Of all the places around the country that I’ve visited to report on health news, a pub is perhaps the most unexpected.
Yet here I am at the Britannia Inn, just outside Leicester, sipping a pint. But it is not just any old pint.
It is, in fact, Heineken 0.0, the UK’s first alcohol-free lager pulled from a tap – and I am the first British journalist to try it.
Heineken, the world’s second-largest brewer, has launched its booze-free pints in just five pubs but plans to roll them out nationwide in the New Year, in time for the healthy resolutions we love to make, and inevitably break.
More Britons plan to give up alcohol than ever before this January – as part of the Dry January charity campaign – according to research by the charity Alcohol Change. A record 7.9 million adults will adopt this health kick next month, 22 per cent more than in 2021.
It speaks to a wider trend playing out across the UK. According to the Office for National Statistics, the number of Britons who do not drink alcohol has risen by at least five per cent in the past decade and currently stands at one in five.
Young Britons are the most booze-averse, with a quarter of 16-to-24-year-olds describing themselves as non-drinkers.
The most regular drinkers are in their 50s and 60s, and even those who do imbibe drink less than they did a decade ago.
To cater to the increasing number of alcohol-free customers, manufacturers have created all manner of non-intoxicating wines and spirits over the past few years.
But until now the majority of low-alcohol or alcohol-free beers, from giants such as Peroni, Beck’s and Stella Artois, have been served in bottles, because kegs, the barrels in which draught beer is stored, attract yeast, which finds its way into the beer pipes and ferments, eventually turning non-alcoholic beer alcoholic.
Heineken, the world’s second-largest brewer, has launched its booze-free pints in just five pubs but plans to roll them out nationwide in the New Year, in time for the healthy resolutions we love to make, and inevitably break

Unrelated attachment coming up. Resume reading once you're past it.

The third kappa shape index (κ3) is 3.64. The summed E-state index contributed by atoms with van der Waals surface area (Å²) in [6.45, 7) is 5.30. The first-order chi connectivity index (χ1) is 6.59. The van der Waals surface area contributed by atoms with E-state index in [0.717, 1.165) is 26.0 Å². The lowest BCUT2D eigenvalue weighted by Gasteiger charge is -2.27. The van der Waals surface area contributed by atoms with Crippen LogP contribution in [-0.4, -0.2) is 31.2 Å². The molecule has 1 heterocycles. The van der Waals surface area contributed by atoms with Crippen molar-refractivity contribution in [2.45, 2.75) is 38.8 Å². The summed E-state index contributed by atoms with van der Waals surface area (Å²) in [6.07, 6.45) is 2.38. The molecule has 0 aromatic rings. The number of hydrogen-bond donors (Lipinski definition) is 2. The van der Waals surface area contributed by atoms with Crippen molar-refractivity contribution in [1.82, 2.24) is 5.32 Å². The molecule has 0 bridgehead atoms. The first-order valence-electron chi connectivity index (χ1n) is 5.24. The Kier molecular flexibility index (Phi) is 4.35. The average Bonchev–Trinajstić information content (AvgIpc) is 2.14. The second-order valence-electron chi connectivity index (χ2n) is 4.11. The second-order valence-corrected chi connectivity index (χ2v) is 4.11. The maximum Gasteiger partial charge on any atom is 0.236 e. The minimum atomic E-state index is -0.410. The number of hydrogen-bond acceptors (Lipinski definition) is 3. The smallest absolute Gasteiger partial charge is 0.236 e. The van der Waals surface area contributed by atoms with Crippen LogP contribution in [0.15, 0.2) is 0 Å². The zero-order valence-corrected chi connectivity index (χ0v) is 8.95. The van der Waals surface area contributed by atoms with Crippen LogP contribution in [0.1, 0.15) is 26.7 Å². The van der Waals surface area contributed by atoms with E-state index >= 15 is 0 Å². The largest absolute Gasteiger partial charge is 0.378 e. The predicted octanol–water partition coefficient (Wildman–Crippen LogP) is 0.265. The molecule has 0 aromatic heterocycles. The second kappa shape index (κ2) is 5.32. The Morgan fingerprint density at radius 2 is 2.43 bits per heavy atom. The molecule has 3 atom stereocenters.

Now Heineken has cracked the problem. Willem van Waesberghe, Heineken’s global master brewer, says: ‘We use specially designed cooling technology to keep the equipment and pipes that transport the beer to the tap at freezing temperatures. At these extreme temperatures yeast cannot grow, which means alcohol is not produced as a by-product.’
But while light drinkers drank less in the past year, amid the restrictions of the pandemic, those who drink larger amounts drank more – in many cases taking consumption to dangerous levels.
Deaths from alcohol-related liver disease rose by 20 per cent between 2019 and 2020. Increased risk of heart disease, stroke, obesity and a host of cancers is also related to drinking too much alcohol.
What’s wrong with me? This week: Excessive belching
Over-indulging can cause bloating and belching, but chronic burping may mean there’s a health problem.
A burp is usually the release of air that has been swallowed into the system when we eat or drink.
But chronic belching may point to a hiatus hernia, when part of the stomach bulges up towards the oesophagus, causing a build-up of stomach acid and air that needs to escape.
Another condition, called SIBO (or small intestinal bacterial overgrowth), also triggers excess belching as it increases gas production.
It is treated with a course of antibiotics, as is H.pylori, a bacterial infection and common cause of stomach ulcers that also causes belching.
But does removing the alcohol make a pint hugely healthier?
Importantly, removing the alcohol also removes a significant number of calories – roughly 100 in a pint of beer. This is done via a process called distillation.